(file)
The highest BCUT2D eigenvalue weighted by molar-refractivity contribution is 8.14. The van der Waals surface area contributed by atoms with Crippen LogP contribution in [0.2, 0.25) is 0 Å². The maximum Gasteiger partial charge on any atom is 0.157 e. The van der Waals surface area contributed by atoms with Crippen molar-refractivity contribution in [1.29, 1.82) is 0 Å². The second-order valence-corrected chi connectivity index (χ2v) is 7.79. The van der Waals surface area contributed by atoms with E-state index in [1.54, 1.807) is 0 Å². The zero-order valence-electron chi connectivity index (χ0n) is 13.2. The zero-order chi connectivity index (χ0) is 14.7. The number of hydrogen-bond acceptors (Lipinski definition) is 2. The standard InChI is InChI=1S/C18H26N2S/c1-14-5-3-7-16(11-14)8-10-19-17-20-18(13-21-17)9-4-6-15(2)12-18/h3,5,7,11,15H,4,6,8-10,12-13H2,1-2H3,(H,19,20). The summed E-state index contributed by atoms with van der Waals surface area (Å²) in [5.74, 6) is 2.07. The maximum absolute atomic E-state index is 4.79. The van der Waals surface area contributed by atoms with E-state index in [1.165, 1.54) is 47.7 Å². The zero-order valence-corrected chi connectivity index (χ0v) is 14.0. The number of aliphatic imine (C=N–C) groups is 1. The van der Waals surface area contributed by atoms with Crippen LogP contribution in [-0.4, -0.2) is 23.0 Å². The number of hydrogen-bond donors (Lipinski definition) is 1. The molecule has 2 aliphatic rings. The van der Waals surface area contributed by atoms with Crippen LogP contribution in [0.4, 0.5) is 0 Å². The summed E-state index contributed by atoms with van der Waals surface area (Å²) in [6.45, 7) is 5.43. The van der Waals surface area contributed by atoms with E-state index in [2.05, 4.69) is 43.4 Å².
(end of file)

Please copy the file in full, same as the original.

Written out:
The highest BCUT2D eigenvalue weighted by molar-refractivity contribution is 8.14. The van der Waals surface area contributed by atoms with Crippen LogP contribution in [0.2, 0.25) is 0 Å². The maximum Gasteiger partial charge on any atom is 0.157 e. The van der Waals surface area contributed by atoms with Crippen molar-refractivity contribution in [1.29, 1.82) is 0 Å². The second-order valence-corrected chi connectivity index (χ2v) is 7.79. The van der Waals surface area contributed by atoms with E-state index in [1.54, 1.807) is 0 Å². The zero-order valence-electron chi connectivity index (χ0n) is 13.2. The zero-order chi connectivity index (χ0) is 14.7. The number of hydrogen-bond acceptors (Lipinski definition) is 2. The standard InChI is InChI=1S/C18H26N2S/c1-14-5-3-7-16(11-14)8-10-19-17-20-18(13-21-17)9-4-6-15(2)12-18/h3,5,7,11,15H,4,6,8-10,12-13H2,1-2H3,(H,19,20). The summed E-state index contributed by atoms with van der Waals surface area (Å²) in [5.74, 6) is 2.07. The maximum absolute atomic E-state index is 4.79. The van der Waals surface area contributed by atoms with E-state index in [1.165, 1.54) is 47.7 Å². The zero-order valence-corrected chi connectivity index (χ0v) is 14.0. The number of aliphatic imine (C=N–C) groups is 1. The van der Waals surface area contributed by atoms with Crippen LogP contribution in [-0.4, -0.2) is 23.0 Å². The number of hydrogen-bond donors (Lipinski definition) is 1. The molecule has 2 aliphatic rings. The van der Waals surface area contributed by atoms with Crippen LogP contribution in [0.4, 0.5) is 0 Å². The summed E-state index contributed by atoms with van der Waals surface area (Å²) in [6.45, 7) is 5.43. The van der Waals surface area contributed by atoms with E-state index in [2.05, 4.69) is 43.4 Å².